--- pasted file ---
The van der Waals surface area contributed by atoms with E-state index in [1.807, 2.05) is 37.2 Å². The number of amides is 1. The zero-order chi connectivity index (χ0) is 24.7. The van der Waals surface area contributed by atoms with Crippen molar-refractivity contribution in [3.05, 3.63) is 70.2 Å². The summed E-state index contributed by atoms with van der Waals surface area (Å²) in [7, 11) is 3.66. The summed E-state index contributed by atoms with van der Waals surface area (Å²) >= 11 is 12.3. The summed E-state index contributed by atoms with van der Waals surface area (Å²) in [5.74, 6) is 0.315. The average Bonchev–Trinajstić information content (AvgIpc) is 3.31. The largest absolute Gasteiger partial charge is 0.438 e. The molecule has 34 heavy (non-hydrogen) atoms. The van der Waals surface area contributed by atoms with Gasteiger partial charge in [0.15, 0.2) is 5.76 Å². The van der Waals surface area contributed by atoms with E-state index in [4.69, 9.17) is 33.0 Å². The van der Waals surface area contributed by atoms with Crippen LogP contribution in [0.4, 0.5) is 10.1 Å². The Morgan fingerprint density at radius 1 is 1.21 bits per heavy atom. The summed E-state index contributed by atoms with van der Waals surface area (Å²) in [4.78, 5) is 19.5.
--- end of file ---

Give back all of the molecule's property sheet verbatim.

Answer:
The van der Waals surface area contributed by atoms with E-state index in [1.807, 2.05) is 37.2 Å². The number of amides is 1. The zero-order chi connectivity index (χ0) is 24.7. The van der Waals surface area contributed by atoms with Crippen molar-refractivity contribution in [3.05, 3.63) is 70.2 Å². The summed E-state index contributed by atoms with van der Waals surface area (Å²) in [7, 11) is 3.66. The summed E-state index contributed by atoms with van der Waals surface area (Å²) >= 11 is 12.3. The summed E-state index contributed by atoms with van der Waals surface area (Å²) in [5.74, 6) is 0.315. The average Bonchev–Trinajstić information content (AvgIpc) is 3.31. The largest absolute Gasteiger partial charge is 0.438 e. The molecule has 34 heavy (non-hydrogen) atoms. The van der Waals surface area contributed by atoms with Gasteiger partial charge in [0.15, 0.2) is 5.76 Å². The van der Waals surface area contributed by atoms with E-state index in [4.69, 9.17) is 33.0 Å². The van der Waals surface area contributed by atoms with Crippen LogP contribution in [0.4, 0.5) is 10.1 Å². The Morgan fingerprint density at radius 1 is 1.21 bits per heavy atom. The summed E-state index contributed by atoms with van der Waals surface area (Å²) in [4.78, 5) is 19.5.